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"DISTINCT VOTE OF NO CONFIDENCE."

MR. LEE MARTIN'S OPINION. A HINT TO PRIME MINISTER. That the action of the electors in returning him as their representative in Parliament was a distinct vote of no confidence in the present Government, was the opinion expressed by Mr. Lee Martin in addressing the electors at Ngaruawahia when the iecision in his favour was announced, [n addition to that he said it was an indication to the Prime Minister (Hon. J. G. Ooatee) that the electors slid not agree with the tactics he amployed in the by-election. In returning his thanks for the support accorded him, Mr. Martin congratulated the other candidates on the splendid way in which they had eonducted the fight. He was gratified to know that no personalities had been indulged in. He gave the assurance that as the district's member he would represent the whole of the electors, and would regard it as his duty to promote the interests of everyone. He trusted that when the general election came round again, he would have merited an extension of the electors' confidence. Messrs. Waring, Parker, Magner and Taylor briefly returned thanks for the support also given them, and added their felicitations and congratulations to Mr. Martin.

Keen Interest in Result. Keen interest was shown in the election throughout the length and breadth of the Dominion. At points where the progress reports were posted up, crowds congregated and waited patiently for the final decision. Auckland was no exception to the rule, and from 7 o'clock onwards hundreds of people thronged Fort Street, where over the loud speaker the "Star" was able to give them the returns as they came to hand. When the position was finalised at about 9 o'clock, and the seat was definitely assured for Labour, the crowd dispersed with cheers for the party that the successful candidate supported. The opinion was freely expressed that the result was indicative of the feeling of the country towards the existing Government. The Successful Candidate. The successful candidate, Mr. Lee Martin, was born in Oamaru in 1870. He was educated at Waimate District High School and Normal School, Christchurch. He was an officer in the Salvation Army for six years, and worked in this capacity on the West Coast, in Dunedin, Tapanui, Rangiora, Woodville, Gore and Oamaru. Subsequently he took an active interest in the Labour movement in Wanganui. He was secretary of the Wanganui Painters' Union, and represented the tramway employees on the Tramway Appeal Board. He also represented Wanganui unions before the Education Commission in 1910. Mr. Martin has also taken an interest in education during his career, and for six years was a member of the Wanganui Technical College Board. In recent years, Mr Martin has been farming at Matangi and has represented the district in several local body capacities. He has been a member of the Tamaere Road Board, Central Power Board, Matangi School Committee, and the Matangi Glaxo Factory Suppliers' Committee. Mr. Martin has also been a worker in friendly societies for 30 years. In 1925 he contested the Hamilton seat, and polled 1900 votes against 6300 cast in favour of the Hon. J. A. Young.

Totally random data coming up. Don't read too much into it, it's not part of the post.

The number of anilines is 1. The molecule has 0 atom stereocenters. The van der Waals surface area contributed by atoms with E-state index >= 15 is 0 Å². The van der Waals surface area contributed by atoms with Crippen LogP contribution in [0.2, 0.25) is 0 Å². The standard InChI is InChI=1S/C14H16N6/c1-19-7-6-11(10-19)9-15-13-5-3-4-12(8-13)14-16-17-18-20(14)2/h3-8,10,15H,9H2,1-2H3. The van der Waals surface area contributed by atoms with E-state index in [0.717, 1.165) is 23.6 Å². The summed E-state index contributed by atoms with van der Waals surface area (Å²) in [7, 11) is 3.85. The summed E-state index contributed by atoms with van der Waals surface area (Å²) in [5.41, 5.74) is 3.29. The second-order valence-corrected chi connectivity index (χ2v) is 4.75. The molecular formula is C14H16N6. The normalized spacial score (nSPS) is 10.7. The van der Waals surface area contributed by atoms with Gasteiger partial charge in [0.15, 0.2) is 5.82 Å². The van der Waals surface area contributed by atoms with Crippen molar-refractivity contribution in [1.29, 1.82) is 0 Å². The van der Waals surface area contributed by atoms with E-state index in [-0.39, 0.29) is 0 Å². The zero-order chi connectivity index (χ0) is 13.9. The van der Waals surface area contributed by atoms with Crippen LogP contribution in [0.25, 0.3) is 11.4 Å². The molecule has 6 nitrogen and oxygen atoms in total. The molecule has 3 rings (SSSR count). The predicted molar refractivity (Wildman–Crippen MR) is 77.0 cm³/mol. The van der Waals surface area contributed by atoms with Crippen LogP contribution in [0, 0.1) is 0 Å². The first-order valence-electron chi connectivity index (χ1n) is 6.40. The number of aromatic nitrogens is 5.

Mrs. Joseph .Martin, of Devonport, is the new member's mother. Although she is in her ninety-first year, she took a keen interest iu following the progress of the election last evening. She residee with her younger son, the Rev. J. F. Martin.

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Permanent link to this item

https://paperspast.natlib.govt.nz/newspapers/AS19270930.2.31

Bibliographic details

Auckland Star, Auckland Star, Volume LVIII, Issue 231, 30 September 1927

Word Count
570

"DISTINCT VOTE OF NO CONFIDENCE." Auckland Star, Volume LVIII, Issue 231, 30 September 1927

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